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Jean Conte

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Exercices et études mélodiquesFantaisie sur 'Oberon' de WeberMéthode de violon

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Beppo
Wikipedia
Jean Conte (12 May 1830 – 1 April 1888) was a French composer, violinist and music teacher.
Born in Toulouse, Conte attended the Conservatoire of Toulouse, founded shortly before as a branch of the Conservatoire de Paris, which at the time was directed by Louis Debrucq. After outstanding results in violin and solfège he was sent to Paris, where he studied violin with Jean-Delphin Alard and Lambert Massart and musical composition with Michele Carafa.
Conte financed his studies as a conductor at the Théâtre des Jeunes-Acteurs, founded by Louis Comte and directed by Jacques Offenbach in 1855. In that year Conte won the Premier Grand Prix de Rome with the cantata Acis et Galatée after Camille du Locle. During his stay at the Villa Medici in Rome, traditionally associated with the prize, he composed a Messe solennelle (1856), the Italian opera Isabelle di Lara (1857) as well as a Dies irae and a symphony.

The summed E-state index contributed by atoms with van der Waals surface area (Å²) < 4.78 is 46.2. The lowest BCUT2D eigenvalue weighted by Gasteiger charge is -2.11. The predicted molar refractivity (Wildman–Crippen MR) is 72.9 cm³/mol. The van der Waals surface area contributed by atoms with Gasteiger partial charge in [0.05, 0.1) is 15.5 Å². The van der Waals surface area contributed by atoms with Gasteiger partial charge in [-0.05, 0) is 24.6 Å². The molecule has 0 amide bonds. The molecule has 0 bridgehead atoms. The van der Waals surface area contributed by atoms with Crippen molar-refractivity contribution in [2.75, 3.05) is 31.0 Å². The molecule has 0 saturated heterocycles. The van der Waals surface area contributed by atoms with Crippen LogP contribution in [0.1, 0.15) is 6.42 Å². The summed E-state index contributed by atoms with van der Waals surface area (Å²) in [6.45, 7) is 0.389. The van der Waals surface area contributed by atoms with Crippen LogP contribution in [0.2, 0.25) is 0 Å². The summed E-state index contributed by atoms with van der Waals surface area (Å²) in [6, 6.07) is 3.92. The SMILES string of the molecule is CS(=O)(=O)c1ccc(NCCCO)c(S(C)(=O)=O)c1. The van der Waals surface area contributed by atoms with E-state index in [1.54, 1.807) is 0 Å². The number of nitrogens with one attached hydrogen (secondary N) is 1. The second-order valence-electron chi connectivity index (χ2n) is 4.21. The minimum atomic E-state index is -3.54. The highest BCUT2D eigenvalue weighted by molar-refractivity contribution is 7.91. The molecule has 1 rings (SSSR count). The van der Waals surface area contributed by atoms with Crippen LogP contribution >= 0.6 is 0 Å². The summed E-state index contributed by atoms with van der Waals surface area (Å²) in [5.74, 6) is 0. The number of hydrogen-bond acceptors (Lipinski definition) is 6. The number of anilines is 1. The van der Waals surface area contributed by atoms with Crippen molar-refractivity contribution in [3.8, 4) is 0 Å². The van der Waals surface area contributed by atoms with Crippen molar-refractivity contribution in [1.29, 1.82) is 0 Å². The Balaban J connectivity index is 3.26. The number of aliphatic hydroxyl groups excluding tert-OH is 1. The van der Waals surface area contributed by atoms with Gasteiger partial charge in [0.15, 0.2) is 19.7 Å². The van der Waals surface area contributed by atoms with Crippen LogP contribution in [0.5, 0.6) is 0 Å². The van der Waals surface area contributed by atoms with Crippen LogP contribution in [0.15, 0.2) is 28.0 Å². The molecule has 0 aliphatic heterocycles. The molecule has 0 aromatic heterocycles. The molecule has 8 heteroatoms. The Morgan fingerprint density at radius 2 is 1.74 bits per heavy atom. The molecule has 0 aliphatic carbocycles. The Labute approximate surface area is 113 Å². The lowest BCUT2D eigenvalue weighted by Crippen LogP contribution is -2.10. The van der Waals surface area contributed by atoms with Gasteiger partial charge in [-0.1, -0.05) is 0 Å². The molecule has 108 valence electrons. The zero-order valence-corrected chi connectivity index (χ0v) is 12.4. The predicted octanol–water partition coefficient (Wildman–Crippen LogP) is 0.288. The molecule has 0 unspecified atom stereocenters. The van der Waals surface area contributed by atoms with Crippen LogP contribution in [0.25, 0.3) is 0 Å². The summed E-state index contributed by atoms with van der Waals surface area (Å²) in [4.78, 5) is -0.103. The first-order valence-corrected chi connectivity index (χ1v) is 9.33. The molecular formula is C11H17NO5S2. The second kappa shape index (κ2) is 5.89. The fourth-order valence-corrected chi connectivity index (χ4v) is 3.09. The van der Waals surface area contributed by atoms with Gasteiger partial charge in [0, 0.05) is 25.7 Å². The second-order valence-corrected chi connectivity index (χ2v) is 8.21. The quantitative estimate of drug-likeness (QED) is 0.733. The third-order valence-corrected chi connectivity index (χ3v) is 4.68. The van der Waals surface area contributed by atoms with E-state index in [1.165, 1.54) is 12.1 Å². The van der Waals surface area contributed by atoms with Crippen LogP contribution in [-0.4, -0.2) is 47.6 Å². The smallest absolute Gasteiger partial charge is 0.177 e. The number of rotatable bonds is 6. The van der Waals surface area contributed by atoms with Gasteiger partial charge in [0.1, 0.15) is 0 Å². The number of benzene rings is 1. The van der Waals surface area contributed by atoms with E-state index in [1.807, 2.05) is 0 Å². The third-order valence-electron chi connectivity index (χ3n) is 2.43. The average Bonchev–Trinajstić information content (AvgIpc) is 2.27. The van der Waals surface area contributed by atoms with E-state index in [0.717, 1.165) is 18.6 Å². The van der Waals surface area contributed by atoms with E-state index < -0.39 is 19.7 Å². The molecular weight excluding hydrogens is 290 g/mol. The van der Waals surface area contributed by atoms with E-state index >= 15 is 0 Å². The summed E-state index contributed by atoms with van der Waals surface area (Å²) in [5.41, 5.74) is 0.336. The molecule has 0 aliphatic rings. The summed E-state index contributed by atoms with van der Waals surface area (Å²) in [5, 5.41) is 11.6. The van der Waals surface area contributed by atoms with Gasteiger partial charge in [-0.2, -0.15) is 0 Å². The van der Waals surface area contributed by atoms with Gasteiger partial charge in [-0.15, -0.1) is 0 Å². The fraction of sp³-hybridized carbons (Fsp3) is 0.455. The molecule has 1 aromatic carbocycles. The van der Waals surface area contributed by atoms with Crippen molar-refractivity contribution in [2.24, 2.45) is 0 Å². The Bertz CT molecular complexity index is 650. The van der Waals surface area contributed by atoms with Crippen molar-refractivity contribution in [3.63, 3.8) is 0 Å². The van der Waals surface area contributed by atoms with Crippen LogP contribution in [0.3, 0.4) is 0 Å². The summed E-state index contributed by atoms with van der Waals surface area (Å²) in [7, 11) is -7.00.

After his return to Paris Conte became a teacher at the music school of the Frères de Passy and in 1867 violist in the orchestra of the Paris Opera and the Orchestre de la Société des Concerts du Conservatoire. Together with Adrien Barthe he composed a double concerto for violin and piano based on Italian songs. At the Opéra-Comique, his opera Beppo was premiered in 1877 after a libretto by du Locle. Furthermore, he composed a number of songs (Où vont donc les hirondelles, Le Grand Veneur, La Marchande de plaisirs) and published a Méthode de violon.